Baa! Baa! Baa!
We're little black sheep who've gone astray,
Baa--aa--aa!
Gentlemen-rankers out on the spree,
Damned from here to Eternity,
God ha' mercy on such as we,
Baa! Yah! Bah!

Oh, it's sweet to sweat through stables, sweet to empty kitchen slops,
And it's sweet to hear the tales the troopers tell,
To dance with blowzy housemaids at the regimental hops
And thrash the cad who says you waltz too well.
Yes, it makes you cock-a-hoop to be "Rider" to your troop,
And branded with a blasted worsted spur,
When you envy, O how keenly, one poor Tommy being cleanly
Who blacks your boots and sometimes calls you "Sir".

If the home we never write to, and the oaths we never keep,
And all we know most distant and most dear,
Across the snoring barrack-room return to break our sleep,
Can you blame us if we soak ourselves in beer?
When the drunken comrade mutters and the great guard-lantern gutters
And the horror of our fall is written plain,
Every secret, self-revealing on the aching white-washed ceiling,
Do you wonder that we drug ourselves from pain?

We have done with Hope and Honour, we are lost to Love and Truth,
We are dropping down the ladder rung by rung,
And the measure of our torment is the measure of our youth.
God help us, for we knew the worst too young!
Our shame is clean repentance for the crime that brought the sentence,
Our pride it is to know no spur of pride,
And the Curse of Reuben holds us till an alien turf enfolds us
And we die, and none can tell Them where we died.
We're poor little lambs who've lost our way,
Baa! Baa! Baa!
We're little black sheep who've gone astray,
Baa--aa--aa!
Gentlemen-rankers out on the spree,
Damned from here to Eternity,
God ha' mercy on such as we,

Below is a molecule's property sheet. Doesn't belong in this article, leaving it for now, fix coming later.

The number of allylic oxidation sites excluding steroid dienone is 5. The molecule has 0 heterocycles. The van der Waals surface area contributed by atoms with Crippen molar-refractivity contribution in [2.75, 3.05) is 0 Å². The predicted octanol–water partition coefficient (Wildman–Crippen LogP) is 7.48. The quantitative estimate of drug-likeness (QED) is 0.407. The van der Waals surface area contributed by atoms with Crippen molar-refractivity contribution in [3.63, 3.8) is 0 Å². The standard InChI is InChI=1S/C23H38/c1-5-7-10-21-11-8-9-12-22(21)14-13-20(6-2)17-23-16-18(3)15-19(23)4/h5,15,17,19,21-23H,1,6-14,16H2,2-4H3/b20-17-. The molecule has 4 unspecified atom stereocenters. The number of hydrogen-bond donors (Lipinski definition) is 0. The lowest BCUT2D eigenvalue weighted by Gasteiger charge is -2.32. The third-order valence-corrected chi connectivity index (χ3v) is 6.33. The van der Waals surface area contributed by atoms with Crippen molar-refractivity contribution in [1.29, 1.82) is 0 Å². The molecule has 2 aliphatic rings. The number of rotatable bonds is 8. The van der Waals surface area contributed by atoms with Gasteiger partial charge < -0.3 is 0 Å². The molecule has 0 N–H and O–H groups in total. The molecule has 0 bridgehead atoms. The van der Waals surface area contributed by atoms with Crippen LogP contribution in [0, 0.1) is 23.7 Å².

Baa! Yah! Bah!


He really does have a turn of phrase, doesn't he?

'We have done with Hope and Honour, we are lost to Love and Truth, '

Love it!


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PostPosted: Mon Jan 05, 2009 11:05 pm 
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Santa brought me the Oxford Book of War Poetry and I am much struck by this

Lament of the Frontier Guard


By the North Gate, the wind blows full of sand,
Lonely from the beginning of time until now!
Trees fall, the grass goes yellow with autumn.
I climb the towers and towers
to watch out the barbarous land:
Desolate castle, the sky, the wide desert.
There is no wall left to this village.
Bones white with a thousand frosts,
High heaps, covered with trees and grass;
Who brought this to pass?
Who has brought the flaming imperial anger?
Who has brought the army with drums and with kettle-drums?
Barbarous kings.
A gracious spring, turned to blood-ravenous autumn,
A turmoil of wars - men, spread over the middle kingdom,
Three hundred and sixty thousand,
And sorrow, sorrow like rain.
Sorrow to go, and sorrow, sorrow returning,
Desolate, desolate fields,
And no children of warfare upon them,
No longer the men for offence and defence.
Ah, how shall you know the dreary sorrow at the North Gate,
With Rihaku's name forgotten,
And we guardsmen fed to the tigers.

By Rihaku. [Li Po?]

(trans. Ezra Pound )


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PostPosted: Sun Feb 08, 2009 5:08 pm 
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Location: Swansea
The Night March
Herman Melville

With banners furled and clarions mute,
An army passes in the night;
And beaming spears and helms salute
The dark with bright.

In silence deep the legions stream,
With open ranks, in order true;
Over boundless plains they stream and gleam—
No chief in view!

Afar, in twinkling distance lost,
(So legends tell) he lonely wends
And back through all that shining host
His mandate sends.

From the old War Poetry book I found before Christmas.

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PostPosted: Sun Feb 08, 2009 9:50 pm 
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Nice one, Bob.
I wonder who the chief is?
It's a bit like the story of Douglas and Bruce's heart in Spain where the Scots followed the dead leader.


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PostPosted: Sun Feb 22, 2009 1:07 pm 
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A riproaring narrative poem for a Sunday afternoon:

Edinburgh after Flodden

William Aytoun
I.

News of battle!—news of battle!
Hark! 'tis ringing down the street:
And the archways and the pavement
Bear the clang of hurrying feet.
News of battle? Who hath brought it?
News of triumph? Who should bring
Tidings from our noble army,
Greetings from our gallant King?